After uncovering the concerns last year, doctor Chris Davis sought a review of Ms Hancl's appointment and applied for whistleblower protection, but instead was disciplined for breaching her privacy. Yesterday, Health Minister Stephen Robertson admitted the reference check had not been thorough and involved someone close to the nurse. "In terms of the referee that was contacted, that referee did not disclose the personal relationship he had with Hancl at that point in time," he said.

Defending yet another Queensland Health bungle, Premier Peter Beattie said the matter was a product of "the old" Queensland Health. "What you've got . . . is the legacy of the bad old days of Health - the new days are on the way," he said. Mr Beattie said any staff found to have erred would have "the book thrown at them". The department where the woman worked at Prince Charles will be reviewed to decide whether her appointment and the ensuing staff concerns resulted in reduced services.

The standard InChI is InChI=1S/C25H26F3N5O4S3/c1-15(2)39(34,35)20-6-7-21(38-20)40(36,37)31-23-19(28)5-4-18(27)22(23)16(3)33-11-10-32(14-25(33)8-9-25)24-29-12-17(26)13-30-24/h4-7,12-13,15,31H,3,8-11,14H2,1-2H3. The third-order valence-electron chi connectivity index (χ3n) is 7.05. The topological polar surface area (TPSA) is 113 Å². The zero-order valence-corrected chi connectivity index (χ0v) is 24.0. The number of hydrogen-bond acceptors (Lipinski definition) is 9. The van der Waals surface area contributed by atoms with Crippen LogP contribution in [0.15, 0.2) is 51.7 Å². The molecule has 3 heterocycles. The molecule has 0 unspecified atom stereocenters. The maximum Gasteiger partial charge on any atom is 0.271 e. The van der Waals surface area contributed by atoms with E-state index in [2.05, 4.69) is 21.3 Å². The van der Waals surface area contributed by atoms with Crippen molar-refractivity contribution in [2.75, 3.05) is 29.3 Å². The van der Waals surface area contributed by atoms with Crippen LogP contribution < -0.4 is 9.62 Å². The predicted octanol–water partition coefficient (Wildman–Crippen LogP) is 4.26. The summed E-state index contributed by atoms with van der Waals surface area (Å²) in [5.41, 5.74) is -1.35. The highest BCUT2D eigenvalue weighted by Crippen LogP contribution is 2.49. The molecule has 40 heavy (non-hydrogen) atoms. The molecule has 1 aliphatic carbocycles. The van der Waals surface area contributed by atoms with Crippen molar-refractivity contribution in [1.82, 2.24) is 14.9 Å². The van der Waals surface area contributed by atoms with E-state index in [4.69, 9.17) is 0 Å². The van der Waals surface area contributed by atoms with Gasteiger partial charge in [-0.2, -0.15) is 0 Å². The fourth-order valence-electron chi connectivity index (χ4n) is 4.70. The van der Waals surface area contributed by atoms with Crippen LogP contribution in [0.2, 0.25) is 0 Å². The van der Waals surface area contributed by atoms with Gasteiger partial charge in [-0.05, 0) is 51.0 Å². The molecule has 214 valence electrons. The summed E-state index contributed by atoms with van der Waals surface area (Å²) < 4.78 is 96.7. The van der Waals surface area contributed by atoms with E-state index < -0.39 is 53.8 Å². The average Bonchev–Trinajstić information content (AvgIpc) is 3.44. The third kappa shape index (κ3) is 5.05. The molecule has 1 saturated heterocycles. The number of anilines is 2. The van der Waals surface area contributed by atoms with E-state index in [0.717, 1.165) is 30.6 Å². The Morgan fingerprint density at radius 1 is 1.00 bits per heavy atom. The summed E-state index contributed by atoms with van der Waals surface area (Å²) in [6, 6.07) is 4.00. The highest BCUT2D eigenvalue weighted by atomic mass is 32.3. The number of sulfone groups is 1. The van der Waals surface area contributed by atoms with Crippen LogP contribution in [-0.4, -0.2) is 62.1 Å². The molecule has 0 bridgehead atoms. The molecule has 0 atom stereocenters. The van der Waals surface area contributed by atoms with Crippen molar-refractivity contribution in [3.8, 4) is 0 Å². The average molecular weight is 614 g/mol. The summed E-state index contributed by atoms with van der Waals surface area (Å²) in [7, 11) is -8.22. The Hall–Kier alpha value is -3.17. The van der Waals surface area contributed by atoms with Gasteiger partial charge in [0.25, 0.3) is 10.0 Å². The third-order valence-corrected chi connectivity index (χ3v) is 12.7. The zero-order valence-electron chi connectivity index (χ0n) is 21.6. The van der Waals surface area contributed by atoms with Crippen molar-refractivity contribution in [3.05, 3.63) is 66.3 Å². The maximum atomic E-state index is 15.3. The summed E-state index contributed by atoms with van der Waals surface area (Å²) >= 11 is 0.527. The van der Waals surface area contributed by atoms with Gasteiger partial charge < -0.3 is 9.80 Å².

The admissions are in stark contrast to comments last November when Mr Robertson said two internal reviews had found no problem with her appointment, her reference checks were "appropriate" and she was fully qualified. Yesterday, Mr Robertson said he had acted "decisively and transparently" when the real facts of the matter came to light in May, when the department prepared documents before an industrial relations hearing into Dr Davis's appeal for whistleblower protection. Since then, Mr Robertson has apologised to the doctor, offered to pay his legal fees, strike the disciplinary action from his record and give him whistleblower protection.

Ms Hancl is still employed by Queensland Health but has been on unpaid leave for several months. Mr Robertson said there was no evidence that any patients had experienced adverse outcomes as a result of her appointment.


Resigning surgeons 'had no choice': "One of four urological surgeons, who have resigned from Sir Charles Gardiner Hospital, says they had no choice but to quit in protest over delays in treating patients and ever-increasing waiting lists. Robert Davies and three other specialists will leave the hospital within six weeks. He says surgeons, nurses and other medical workers at the coal face feel disenfranchised with the health system. "We don't feel as though we have control or any real input into the way the system is organised and run," Dr Davies said. "What we see at the end of the line is a diminishing resources in the face of increased demands."